In FY2018, the rankings for the most-sentenced federal offenses were generally the same as in recent years. In order of prevalence, the top-ranked offenses were those involving immigration, drugs, firearms possession, and fraud-type conduct.
The Sourcebook includes information on all offenders sentenced during FY2018 for federal felonies (punishable by more than a year) and Class A misdemeanors (punishable by more than six months but no more than a year). The Sourcebook does not include information about lesser misdemeanors and infractions.
The Sourcebook contains information about 69,425 offenders from FY2018. Here’s an overview of those statistics as a whole:
There were 2,552 more offenders sentenced in FY2018 than in FY2017 (66,873), an increase of 3.8%. This was the first increase in the total number of federal offenders since FY2011.
Even with the increase in offenders, FY2018’s numbers are still below those of most recent years. While FY2018’s offender total was the highest since FY2015 (when there were 71,003 offenders), it was only the eighth largest in the last ten years. Since the Commission began reporting sentencing data in FY1990, DOJ’s high-water mark for the number of offenders was in FY2011, with 86,201 offenders.
Of the offenders sentenced in FY2018, 67,610 pleaded guilty to one or more offenses with which they were charged – a rate of 97.4%. This is the highest percentage of guilty pleas in federal cases since the Commission began reporting data. The lowest guilty plea rate was in FY1991 (85.4%). The percentage of guilty pleas in federal cases has grown steadily since that time.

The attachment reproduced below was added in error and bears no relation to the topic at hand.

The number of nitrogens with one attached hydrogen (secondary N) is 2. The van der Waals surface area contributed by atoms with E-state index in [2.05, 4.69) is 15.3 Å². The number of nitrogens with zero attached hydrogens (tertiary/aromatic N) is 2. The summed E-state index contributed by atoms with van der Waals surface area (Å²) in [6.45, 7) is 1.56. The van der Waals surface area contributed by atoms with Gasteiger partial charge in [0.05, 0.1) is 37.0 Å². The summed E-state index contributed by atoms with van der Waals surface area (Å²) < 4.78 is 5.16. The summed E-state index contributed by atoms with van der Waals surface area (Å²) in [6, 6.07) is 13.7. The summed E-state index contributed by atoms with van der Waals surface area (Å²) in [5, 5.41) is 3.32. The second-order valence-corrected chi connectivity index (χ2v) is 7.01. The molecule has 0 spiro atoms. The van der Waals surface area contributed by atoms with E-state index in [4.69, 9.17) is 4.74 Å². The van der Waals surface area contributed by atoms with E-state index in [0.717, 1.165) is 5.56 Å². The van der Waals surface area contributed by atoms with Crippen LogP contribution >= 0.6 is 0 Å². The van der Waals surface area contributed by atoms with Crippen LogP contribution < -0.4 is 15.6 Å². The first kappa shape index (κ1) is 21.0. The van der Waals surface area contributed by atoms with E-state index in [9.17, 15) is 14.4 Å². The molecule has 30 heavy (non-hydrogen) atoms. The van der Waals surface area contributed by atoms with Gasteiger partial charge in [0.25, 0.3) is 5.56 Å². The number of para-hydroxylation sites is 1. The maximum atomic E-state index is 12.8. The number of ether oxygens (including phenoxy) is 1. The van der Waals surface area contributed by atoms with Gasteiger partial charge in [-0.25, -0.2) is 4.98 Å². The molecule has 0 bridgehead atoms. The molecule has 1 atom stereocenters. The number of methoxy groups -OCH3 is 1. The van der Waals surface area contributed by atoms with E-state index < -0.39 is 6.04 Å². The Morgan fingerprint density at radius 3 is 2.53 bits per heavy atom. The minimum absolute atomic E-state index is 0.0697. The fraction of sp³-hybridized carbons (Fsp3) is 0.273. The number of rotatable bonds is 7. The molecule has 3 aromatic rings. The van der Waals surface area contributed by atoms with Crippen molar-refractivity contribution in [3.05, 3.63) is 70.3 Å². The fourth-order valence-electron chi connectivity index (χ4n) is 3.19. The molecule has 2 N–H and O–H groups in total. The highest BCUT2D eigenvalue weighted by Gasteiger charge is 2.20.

Around 95.7% of FY2018 offenders were sentenced for felonies, while 4.3% were sentenced for misdemeanors. The FY2018 percentage of felony offenders is slightly lower than that of FY2017 (when 96.6% of offenders were sentenced for felonies), but the FY2018 numbers are largely consistent with the level at which federal courts deal with felony cases.
What produced the increase in offenders sentenced during FY2018? One likely circumstance is the recent significant increase in prosecutorial resources. After years of hiring freezes, DOJ has added more than 300 prosecutors since January 2017 – an increase of more than 5% of the estimated 5,500 lawyers in U.S. Attorney’s Offices. Another is the significant decrease in the number of proceedings in which an offender was resentenced based on a change in the law or other procedural issue. The 3,241 resentencing proceedings in FY2018 were a record low since the Commission began analyzing these proceedings in FY2008. The FY2018 numbers also marked a precipitous drop from recent years when statutory changes or court decisions resulted in higher numbers of resentencing proceedings. FY2018’s resentencing numbers were 38% lower than those in FY2017, 73% lower than FY2016, and 87% lower than the all-time high of 24,743 in FY2015. Prosecutors have more time to devote to new cases when they aren’t revisiting old ones. Similarly, prosecutors have more time for new cases when almost everyone is pleading guilty (like happened in FY2018) and there are fewer cases to prepare for trial.